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wwinthan

OpenGL mesa3d buffer uncompatible with jpg & my Baseimage buffer..help!

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wwinthan    122
i use opengl and mesa3d.org to render the 2d drawing offscreen and get the buffer. again i can successfully save buffer to iSaveJpegdirect by using jpglib but i need to convert the mesa3d offscreen rendered buffer to our own cImage object. and there is uncompatible with mesa3d buffer and our own cImage class(object) buffer. help! please cImage image; image.Create(buffer8,4000,4000,24); iSaveJpeg(image,"C:\\jpgimage.jpg"); << //this one give me blank page (help!) iSaveJpegdirect(buffer8,"C:\\jpgimagedirect.jpg"); << this one is working and get the image i want cImage class can be found in the following link. Download BaseImage.h from Uploading.com Download BaseImage.cpp from Uploading.com ///////////////////// iSaveJpeg & iSaveJpegdirect are here //////////////////////

template <class T> 
bool iSaveJpegdirect(cBaseImage<T>& image,unsigned char* buffersimage,char * filename)
{
	JSAMPLE* image_buffer;	/* Points to large array of R,G,B-order data */
	int image_height;	/* Number of rows in image */
	int image_width;
	image_height = 4000;
	image_width = 4000;
	//image_height = 454;
	//image_width = 367;
image_buffer = buffersimage;

  struct jpeg_compress_struct cinfo;
  struct jpeg_error_mgr jerr;
  FILE * outfile;		/* target file */
  JSAMPROW row_pointer[1];	/* pointer to JSAMPLE row[s] */
  int row_stride;		/* physical row width in image buffer */
  cinfo.err = jpeg_std_error(&jerr);
  jpeg_create_compress(&cinfo);

  if ((outfile = fopen(filename, "wb")) == NULL) {
    fprintf(stderr, "can't open %s\n", filename);
    exit(1);
  }
  jpeg_stdio_dest(&cinfo, outfile);
  cinfo.image_width = image_width; 	/* image width and height, in pixels */
  cinfo.image_height = image_height;
  cinfo.input_components = 3;		/* # of color components per pixel */
  cinfo.in_color_space = JCS_RGB; 	/* colorspace of input image */
  jpeg_set_defaults(&cinfo);
  int quality=200;
  jpeg_set_quality(&cinfo, quality, TRUE /* limit to baseline-JPEG values */);
  jpeg_start_compress(&cinfo, TRUE);
  row_stride = image_width * 3;	/* JSAMPLEs per row in image_buffer */
  while (cinfo.next_scanline < cinfo.image_height) {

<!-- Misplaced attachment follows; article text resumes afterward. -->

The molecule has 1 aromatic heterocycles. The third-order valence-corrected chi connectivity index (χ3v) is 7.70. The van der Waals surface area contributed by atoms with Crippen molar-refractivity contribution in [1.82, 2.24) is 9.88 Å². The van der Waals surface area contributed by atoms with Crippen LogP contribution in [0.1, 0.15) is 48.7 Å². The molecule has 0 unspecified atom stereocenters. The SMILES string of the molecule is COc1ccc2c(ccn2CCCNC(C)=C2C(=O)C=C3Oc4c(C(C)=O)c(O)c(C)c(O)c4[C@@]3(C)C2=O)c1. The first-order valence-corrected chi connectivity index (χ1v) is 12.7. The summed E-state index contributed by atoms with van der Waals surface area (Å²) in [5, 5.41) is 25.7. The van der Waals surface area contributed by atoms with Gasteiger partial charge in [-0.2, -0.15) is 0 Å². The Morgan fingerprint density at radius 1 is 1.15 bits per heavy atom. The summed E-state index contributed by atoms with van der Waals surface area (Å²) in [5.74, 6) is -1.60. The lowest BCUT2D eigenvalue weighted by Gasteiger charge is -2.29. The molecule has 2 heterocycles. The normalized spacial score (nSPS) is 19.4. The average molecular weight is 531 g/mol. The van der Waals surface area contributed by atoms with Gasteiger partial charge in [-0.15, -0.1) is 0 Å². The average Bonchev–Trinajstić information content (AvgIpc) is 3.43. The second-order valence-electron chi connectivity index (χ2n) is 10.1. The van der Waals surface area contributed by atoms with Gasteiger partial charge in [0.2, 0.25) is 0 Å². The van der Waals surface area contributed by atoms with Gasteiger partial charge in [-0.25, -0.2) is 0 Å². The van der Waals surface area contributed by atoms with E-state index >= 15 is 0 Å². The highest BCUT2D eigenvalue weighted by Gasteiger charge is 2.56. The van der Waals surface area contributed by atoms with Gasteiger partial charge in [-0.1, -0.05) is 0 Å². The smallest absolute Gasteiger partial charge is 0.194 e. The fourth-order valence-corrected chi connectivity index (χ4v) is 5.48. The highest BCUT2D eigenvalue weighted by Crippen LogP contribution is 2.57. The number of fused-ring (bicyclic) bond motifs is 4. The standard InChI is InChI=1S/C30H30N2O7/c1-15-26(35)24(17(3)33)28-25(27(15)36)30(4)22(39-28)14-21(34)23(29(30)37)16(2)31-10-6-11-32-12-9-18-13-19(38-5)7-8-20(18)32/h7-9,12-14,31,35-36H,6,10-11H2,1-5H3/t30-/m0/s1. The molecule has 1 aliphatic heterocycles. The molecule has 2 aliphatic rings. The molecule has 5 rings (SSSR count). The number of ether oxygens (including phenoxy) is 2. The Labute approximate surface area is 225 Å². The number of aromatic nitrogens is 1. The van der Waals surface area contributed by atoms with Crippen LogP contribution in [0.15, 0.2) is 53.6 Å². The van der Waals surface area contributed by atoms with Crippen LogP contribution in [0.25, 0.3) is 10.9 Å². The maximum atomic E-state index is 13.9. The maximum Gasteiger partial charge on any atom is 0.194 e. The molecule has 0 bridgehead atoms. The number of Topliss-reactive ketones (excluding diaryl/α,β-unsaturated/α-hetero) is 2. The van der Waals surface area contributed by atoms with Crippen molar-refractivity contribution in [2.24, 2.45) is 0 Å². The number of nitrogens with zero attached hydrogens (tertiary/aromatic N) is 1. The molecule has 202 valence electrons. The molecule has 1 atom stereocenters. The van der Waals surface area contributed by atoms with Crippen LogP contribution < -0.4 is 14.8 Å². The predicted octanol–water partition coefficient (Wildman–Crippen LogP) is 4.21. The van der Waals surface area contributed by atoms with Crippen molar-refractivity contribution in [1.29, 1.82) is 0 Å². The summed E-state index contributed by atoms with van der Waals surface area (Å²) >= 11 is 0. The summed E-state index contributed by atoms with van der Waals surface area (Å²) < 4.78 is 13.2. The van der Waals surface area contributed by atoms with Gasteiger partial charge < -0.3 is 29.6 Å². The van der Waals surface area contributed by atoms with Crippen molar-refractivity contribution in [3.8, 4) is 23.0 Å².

row_pointer[0] = & image_buffer[cinfo.next_scanline * row_stride];
    (void) jpeg_write_scanlines(&cinfo, row_pointer, 1);
  }
  jpeg_finish_compress(&cinfo);
  fclose(outfile);
  jpeg_destroy_compress(&cinfo);
  return true;
}
// It returns true, so that it can be used in ASSERT(Save()) for debugging
template <class T> 
bool iSaveJpeg(cBaseImage<T>& image, const string& imageFile)
{
//	if (imageFile.find(".tif")!=string::npos) return iSaveTiff(image, imageFile);
//	ofstream s(imageFile.c_str(),ios::out|ios::binary);
//	s << image;
//	s.close();
//	return true;
  /* This struct contains the JPEG compression parameters and pointers to
   * working space (which is allocated as needed by the JPEG library).
   * It is possible to have several such structures, representing multiple
   * compression/decompression processes, in existence at once.  We refer
   * to any one struct (and its associated working data) as a "JPEG object".
   */
  struct jpeg_compress_struct cinfo;
  /* This struct represents a JPEG error handler.  It is declared separately
   * because applications often want to supply a specialized error handler
   * (see the second half of this file for an example).  But here we just
   * take the easy way out and use the standard error handler, which will
   * print a message on stderr and call exit() if compression fails.
   * Note that this struct must live as long as the main JPEG parameter
   * struct, to avoid dangling-pointer problems.
   */
  struct jpeg_error_mgr jerr;
  /* More stuff */
  FILE * outfile;		/* target file */
  JSAMPROW row_pointer[1];	/* pointer to JSAMPLE row[s] */
  int row_stride;		/* physical row width in image buffer */

  /* Step 1: allocate and initialize JPEG compression object */